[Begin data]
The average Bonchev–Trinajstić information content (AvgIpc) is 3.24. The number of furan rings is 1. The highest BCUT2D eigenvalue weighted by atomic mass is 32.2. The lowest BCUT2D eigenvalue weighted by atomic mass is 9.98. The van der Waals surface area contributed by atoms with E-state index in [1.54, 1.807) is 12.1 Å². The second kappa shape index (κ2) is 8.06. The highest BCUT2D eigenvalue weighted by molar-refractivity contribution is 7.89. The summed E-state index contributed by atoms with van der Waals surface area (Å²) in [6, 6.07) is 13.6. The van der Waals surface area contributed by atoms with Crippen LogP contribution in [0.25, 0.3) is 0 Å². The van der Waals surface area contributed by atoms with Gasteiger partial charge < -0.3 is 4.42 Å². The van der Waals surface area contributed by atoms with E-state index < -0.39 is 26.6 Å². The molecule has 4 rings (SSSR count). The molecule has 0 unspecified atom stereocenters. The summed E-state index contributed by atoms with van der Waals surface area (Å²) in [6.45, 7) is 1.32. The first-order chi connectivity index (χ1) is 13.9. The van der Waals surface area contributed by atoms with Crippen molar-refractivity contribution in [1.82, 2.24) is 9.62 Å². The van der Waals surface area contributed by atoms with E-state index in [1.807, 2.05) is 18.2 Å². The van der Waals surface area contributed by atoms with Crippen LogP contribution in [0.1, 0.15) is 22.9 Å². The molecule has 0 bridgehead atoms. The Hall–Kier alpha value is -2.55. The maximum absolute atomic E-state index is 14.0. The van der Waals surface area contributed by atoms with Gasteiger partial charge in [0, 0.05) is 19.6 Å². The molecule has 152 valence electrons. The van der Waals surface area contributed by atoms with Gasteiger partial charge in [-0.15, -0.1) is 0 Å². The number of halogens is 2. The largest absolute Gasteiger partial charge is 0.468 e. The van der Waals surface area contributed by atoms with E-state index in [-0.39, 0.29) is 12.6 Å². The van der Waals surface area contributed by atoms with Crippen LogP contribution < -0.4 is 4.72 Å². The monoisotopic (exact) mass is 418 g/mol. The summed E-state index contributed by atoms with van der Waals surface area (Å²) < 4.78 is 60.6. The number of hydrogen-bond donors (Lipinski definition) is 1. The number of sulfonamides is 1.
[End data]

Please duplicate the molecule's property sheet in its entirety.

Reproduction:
The average Bonchev–Trinajstić information content (AvgIpc) is 3.24. The number of furan rings is 1. The highest BCUT2D eigenvalue weighted by atomic mass is 32.2. The lowest BCUT2D eigenvalue weighted by atomic mass is 9.98. The van der Waals surface area contributed by atoms with E-state index in [1.54, 1.807) is 12.1 Å². The second kappa shape index (κ2) is 8.06. The highest BCUT2D eigenvalue weighted by molar-refractivity contribution is 7.89. The summed E-state index contributed by atoms with van der Waals surface area (Å²) in [6, 6.07) is 13.6. The van der Waals surface area contributed by atoms with Crippen LogP contribution in [0.25, 0.3) is 0 Å². The van der Waals surface area contributed by atoms with Gasteiger partial charge < -0.3 is 4.42 Å². The van der Waals surface area contributed by atoms with E-state index < -0.39 is 26.6 Å². The molecule has 4 rings (SSSR count). The molecule has 0 unspecified atom stereocenters. The summed E-state index contributed by atoms with van der Waals surface area (Å²) in [6.45, 7) is 1.32. The first-order chi connectivity index (χ1) is 13.9. The van der Waals surface area contributed by atoms with Crippen molar-refractivity contribution in [1.82, 2.24) is 9.62 Å². The van der Waals surface area contributed by atoms with E-state index in [1.807, 2.05) is 18.2 Å². The van der Waals surface area contributed by atoms with Crippen LogP contribution in [0.1, 0.15) is 22.9 Å². The molecule has 0 bridgehead atoms. The Hall–Kier alpha value is -2.55. The maximum absolute atomic E-state index is 14.0. The van der Waals surface area contributed by atoms with Gasteiger partial charge in [0, 0.05) is 19.6 Å². The molecule has 152 valence electrons. The van der Waals surface area contributed by atoms with Gasteiger partial charge in [-0.15, -0.1) is 0 Å². The number of halogens is 2. The largest absolute Gasteiger partial charge is 0.468 e. The van der Waals surface area contributed by atoms with E-state index in [-0.39, 0.29) is 12.6 Å². The van der Waals surface area contributed by atoms with Crippen LogP contribution < -0.4 is 4.72 Å². The monoisotopic (exact) mass is 418 g/mol. The summed E-state index contributed by atoms with van der Waals surface area (Å²) < 4.78 is 60.6. The number of hydrogen-bond donors (Lipinski definition) is 1. The number of sulfonamides is 1.